Local Action Can Overcome Betsy DeVos

On February 7, 2017, Mike Pence cast his first tie breaking vote in the senate to appoint Betsy DeVos as Education Secretary. Despite ardent opposition, if 1.5 million calls a day to the Senate reflects the majority of peoples feelings about her as the Education Secretary, Pence’s vote made it official. Education is about to be “made great again,” per guns to fight off grizzly bears in classrooms, “high quality alternative” schools replacing public education, and an ever-increasing amount of debt for students pursuing higher degrees outside of the K-12 system.

What are activists to do? Heck, what can common people or parents afraid for their child’s education do?

There is no easy solution. When the federal government fails us with an appointment like DeVos, we can turn towards our states, our local governments, and our neighbors for support. If you are lucky enough to live in a state like California, which is challenging Trump on many fronts from immigration issues to establishing policies to make voucher schools face huge obstacles, then there’s a lot being done without your input.

But every state isn’t California, nor do they have the resources to oppose the federal government as California does. On a state and local level, there are still things you can do even if they didn’t pan out on the national level to stop DeVos’s appointment.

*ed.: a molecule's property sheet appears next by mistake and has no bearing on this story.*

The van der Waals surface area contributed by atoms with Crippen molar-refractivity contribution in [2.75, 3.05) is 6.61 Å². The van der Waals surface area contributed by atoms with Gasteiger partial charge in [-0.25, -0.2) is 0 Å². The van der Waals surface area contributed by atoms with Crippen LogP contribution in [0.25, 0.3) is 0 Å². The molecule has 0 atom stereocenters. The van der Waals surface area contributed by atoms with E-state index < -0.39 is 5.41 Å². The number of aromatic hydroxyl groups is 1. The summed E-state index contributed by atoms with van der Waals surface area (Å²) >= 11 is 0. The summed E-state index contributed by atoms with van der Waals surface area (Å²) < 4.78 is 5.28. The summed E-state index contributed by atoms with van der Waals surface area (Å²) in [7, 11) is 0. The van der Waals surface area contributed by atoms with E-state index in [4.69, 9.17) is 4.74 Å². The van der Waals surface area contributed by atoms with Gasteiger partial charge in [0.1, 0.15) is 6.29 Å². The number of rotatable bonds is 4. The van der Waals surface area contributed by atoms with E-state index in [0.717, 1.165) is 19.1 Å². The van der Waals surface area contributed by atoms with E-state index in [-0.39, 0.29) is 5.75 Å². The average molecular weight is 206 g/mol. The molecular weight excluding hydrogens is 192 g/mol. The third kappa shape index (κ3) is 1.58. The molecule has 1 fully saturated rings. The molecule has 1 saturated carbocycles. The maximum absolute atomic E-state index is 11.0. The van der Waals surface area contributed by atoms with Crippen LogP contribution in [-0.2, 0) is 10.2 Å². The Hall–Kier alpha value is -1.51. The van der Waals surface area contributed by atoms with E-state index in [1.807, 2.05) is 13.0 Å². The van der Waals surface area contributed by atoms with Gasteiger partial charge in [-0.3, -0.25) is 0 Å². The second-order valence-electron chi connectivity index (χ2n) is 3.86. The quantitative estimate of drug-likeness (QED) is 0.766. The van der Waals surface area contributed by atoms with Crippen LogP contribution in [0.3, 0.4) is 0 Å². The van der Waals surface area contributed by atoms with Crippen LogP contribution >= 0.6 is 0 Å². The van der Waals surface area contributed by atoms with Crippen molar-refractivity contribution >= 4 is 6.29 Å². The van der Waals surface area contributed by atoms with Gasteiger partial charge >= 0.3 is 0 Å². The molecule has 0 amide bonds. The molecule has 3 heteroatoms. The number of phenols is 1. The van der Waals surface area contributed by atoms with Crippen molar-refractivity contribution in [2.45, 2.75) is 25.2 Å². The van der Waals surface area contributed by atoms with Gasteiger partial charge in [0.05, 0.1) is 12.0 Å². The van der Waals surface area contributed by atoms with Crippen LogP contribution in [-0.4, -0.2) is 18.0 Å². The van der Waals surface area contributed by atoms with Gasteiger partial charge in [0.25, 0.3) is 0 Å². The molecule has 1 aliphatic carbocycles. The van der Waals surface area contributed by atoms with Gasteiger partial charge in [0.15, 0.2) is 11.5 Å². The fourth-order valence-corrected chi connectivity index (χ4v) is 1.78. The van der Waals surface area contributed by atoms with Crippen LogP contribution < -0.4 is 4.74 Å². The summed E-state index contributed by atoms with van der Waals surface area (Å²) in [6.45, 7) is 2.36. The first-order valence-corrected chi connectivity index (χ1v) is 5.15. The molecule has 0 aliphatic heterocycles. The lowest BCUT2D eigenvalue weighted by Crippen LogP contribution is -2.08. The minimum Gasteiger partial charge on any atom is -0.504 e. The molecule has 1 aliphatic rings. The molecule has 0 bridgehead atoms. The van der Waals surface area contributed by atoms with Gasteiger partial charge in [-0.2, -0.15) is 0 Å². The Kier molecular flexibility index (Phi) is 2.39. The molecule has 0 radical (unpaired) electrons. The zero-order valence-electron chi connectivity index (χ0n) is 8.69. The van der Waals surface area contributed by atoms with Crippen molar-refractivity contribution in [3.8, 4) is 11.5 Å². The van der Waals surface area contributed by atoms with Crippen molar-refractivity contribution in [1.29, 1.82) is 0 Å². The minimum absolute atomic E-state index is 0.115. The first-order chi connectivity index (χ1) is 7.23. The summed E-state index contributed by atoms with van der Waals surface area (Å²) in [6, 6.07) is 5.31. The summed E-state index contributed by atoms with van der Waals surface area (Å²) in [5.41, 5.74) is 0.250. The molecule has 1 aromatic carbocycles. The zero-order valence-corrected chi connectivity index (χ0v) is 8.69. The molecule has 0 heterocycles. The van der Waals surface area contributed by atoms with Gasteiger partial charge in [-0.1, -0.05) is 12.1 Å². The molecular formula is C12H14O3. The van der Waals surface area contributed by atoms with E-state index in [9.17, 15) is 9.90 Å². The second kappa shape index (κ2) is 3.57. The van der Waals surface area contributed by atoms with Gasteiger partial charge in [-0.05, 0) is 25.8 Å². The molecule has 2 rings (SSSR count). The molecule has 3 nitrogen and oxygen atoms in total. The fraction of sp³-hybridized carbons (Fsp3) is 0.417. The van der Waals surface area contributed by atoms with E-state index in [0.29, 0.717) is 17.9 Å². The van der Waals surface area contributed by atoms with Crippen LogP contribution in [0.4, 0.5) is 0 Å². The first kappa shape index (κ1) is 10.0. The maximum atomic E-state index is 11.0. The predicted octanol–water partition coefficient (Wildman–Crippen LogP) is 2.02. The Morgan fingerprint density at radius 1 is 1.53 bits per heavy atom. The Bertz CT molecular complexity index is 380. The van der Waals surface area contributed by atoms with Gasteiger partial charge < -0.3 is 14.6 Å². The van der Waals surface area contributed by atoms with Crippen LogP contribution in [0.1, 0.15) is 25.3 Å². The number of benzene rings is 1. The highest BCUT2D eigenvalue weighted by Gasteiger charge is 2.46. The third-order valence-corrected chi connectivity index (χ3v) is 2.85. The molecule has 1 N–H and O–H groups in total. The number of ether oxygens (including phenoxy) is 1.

1. If you are a student, start a school walkout in response to DeVos. And not just in response to her appointment. If she’s to remain our Education Secretary, we have to hold her accountable. Every time we disagree vehemently with one of her actions, we have the First-Amendment right to peacefully assemble and stage a walkout. You can form a club or committee on campus as well as network with other local campuses to not only react rapidly, but to react massively.

2. If you are a parent, don’t send your children to charter schools. That’s not as easy as it sounds, especially if local schools are underperforming, have a heavy police presence, or are participating in the FBI’s Countering Violent Extremism program. If local public schools are threatened with shutdowns, new charters might be one of most feasible options as the next public school could be too far away to be a viable option. But the best way to make sure public schools do stay open and to counter DeVos’s actions against them is to keep the kids enrolled there. If public schools have the numbers, they can’t be forced to shut down (at least that’s the hope).

3. If you are a community member, help your local schools as much as possible. Parent or not, having an educated populace helps communities in innumerable ways. Has the state cut funding so the janitorial staff has to go? Volunteer to help clean the school. Have teaching assistants been let go? See if there’s any help your local school might need in the classroom. Have a few bucks to spare? Ask a local teacher what supplies they are missing in the classroom. The list can go on and on. If you’re able to help in any way the schools need it, now more than ever.